The human brain has a remarkable defense system that filters bacteria and chemicals. For brain tumor patients, the barrier works almost too well by blocking most chemotherapy drugs.
Now, a team led by a University of Florida Health researcher has found that a laser system already used to kill brain tumors has another benefit: It opens a temporary “window” in the blood-brain barrier that enables crucial chemotherapy drugs to pass into the brain for up to six weeks. The findings are published today (Feb. 24) in the journal PLOS One.
Glioblastoma is the most common and deadliest malignant brain tumor in adults. There is no effective long-term treatment and patients usually live for 12 to15 months after diagnosis, according to the National Cancer Institute.
“The hope is that we can help patients live longer. We know that there are several drugs out there that should work on brain tumors,” Tran said.
The research was carried out at the Washington University School of Medicine in St. Louis, where Tran collaborated with a group that included neurological surgery professor Eric C. Leuthardt, M.D., and Joshua S. Shimony, M.D., Ph.D., an associate professor of radiology.
The findings show for the first time that the blood-brain barrier can be temporarily disrupted at tumor sites, Tran said. That provides a precise location and a longer “window of opportunity” for chemotherapy drugs to enter the tumor and take effect, he said.
Researchers discovered that the blood-brain barrier opens soon after a procedure known as MRI-guided laser ablation. Using a probe no larger than a pencil, physicians use the laser to heat and kill tumors. Tran’s group found there was a beneficial side effect: The laser beam creates the perfect temperature around the tumor — just warm enough to disrupt the blood-brain barrier but not so hot that neurons die.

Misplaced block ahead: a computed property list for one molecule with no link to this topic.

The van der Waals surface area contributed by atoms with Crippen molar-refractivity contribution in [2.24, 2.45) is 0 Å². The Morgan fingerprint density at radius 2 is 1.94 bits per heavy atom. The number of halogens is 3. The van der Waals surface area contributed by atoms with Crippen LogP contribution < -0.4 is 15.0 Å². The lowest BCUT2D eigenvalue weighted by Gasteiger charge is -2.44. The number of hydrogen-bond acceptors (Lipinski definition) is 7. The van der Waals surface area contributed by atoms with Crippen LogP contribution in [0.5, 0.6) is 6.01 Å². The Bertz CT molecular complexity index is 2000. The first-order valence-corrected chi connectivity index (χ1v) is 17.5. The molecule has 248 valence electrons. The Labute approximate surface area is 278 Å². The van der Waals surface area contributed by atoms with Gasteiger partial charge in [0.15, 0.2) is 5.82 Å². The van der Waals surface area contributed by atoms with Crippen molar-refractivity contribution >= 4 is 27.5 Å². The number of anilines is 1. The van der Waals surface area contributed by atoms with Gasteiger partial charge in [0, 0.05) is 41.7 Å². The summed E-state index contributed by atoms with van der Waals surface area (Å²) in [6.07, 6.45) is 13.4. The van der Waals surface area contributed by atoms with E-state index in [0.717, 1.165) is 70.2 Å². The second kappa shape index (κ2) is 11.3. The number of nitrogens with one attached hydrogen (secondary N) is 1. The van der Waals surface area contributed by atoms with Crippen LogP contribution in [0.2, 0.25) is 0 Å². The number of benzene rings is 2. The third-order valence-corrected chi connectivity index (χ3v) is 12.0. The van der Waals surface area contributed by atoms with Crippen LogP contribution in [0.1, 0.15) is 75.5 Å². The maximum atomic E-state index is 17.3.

In a pilot trial, 14 brain tumor patients underwent laser ablation and were treated with doxorubicin, a chemotherapy drug that is normally blocked by the blood-brain barrier. Preliminary data suggest there could be a survival benefit to giving chemotherapy during the four- to six-week opening in the blood-brain barrier, Tran said.
While it was a small number of study subjects, Tran said the results are sufficient to show that laser ablation creates the crucial opening in the blood-brain barrier. The initial findings are part of a larger, ongoing clinical trial involving 40 patients.
Opening the blood-brain barrier also raises the possibility that immunological techniques can be used more effectively against brain tumors. A leaky barrier allows the tumor to be recognized more readily by the immune system and provides immune cells better access to the tumor. Early results suggest laser ablation could enable the body’s immune system to attack the tumor. However, cancer cells sometimes find ways to dodge the body’s immune system. Combining laser ablation technology with a drug known as a PD-1 inhibitor that prevents tumor cells from evading the immune system could greatly enhance immunotherapy, Tran said.
Researchers at UF and Washington University expect final results from the clinical trial involving doxorubicin within a year. Another clinical trial that combines the ablation technology with a PD-1 inhibitor should be completed in two years. Other clinical trials are being developed to improve brain delivery of newer generations of chemotherapy drugs that have more precise targets, fewer side effects, and that do not cross the blood-brain barrier. The idea for the laser ablation study was devised by Tran and Leuthardt. Shimony’s work included using an advanced imaging method to analyze the leakiness of the blood-brain barrier surrounding a tumor after laser ablation.
Tran said he is particularly encouraged by the promise of future treatment options after finding a way to open the blood-brain barrier temporarily.
“This gives us a very significant window of time to give chemotherapy,” Tran said. “We will be able to test a lot of drugs for effectiveness.”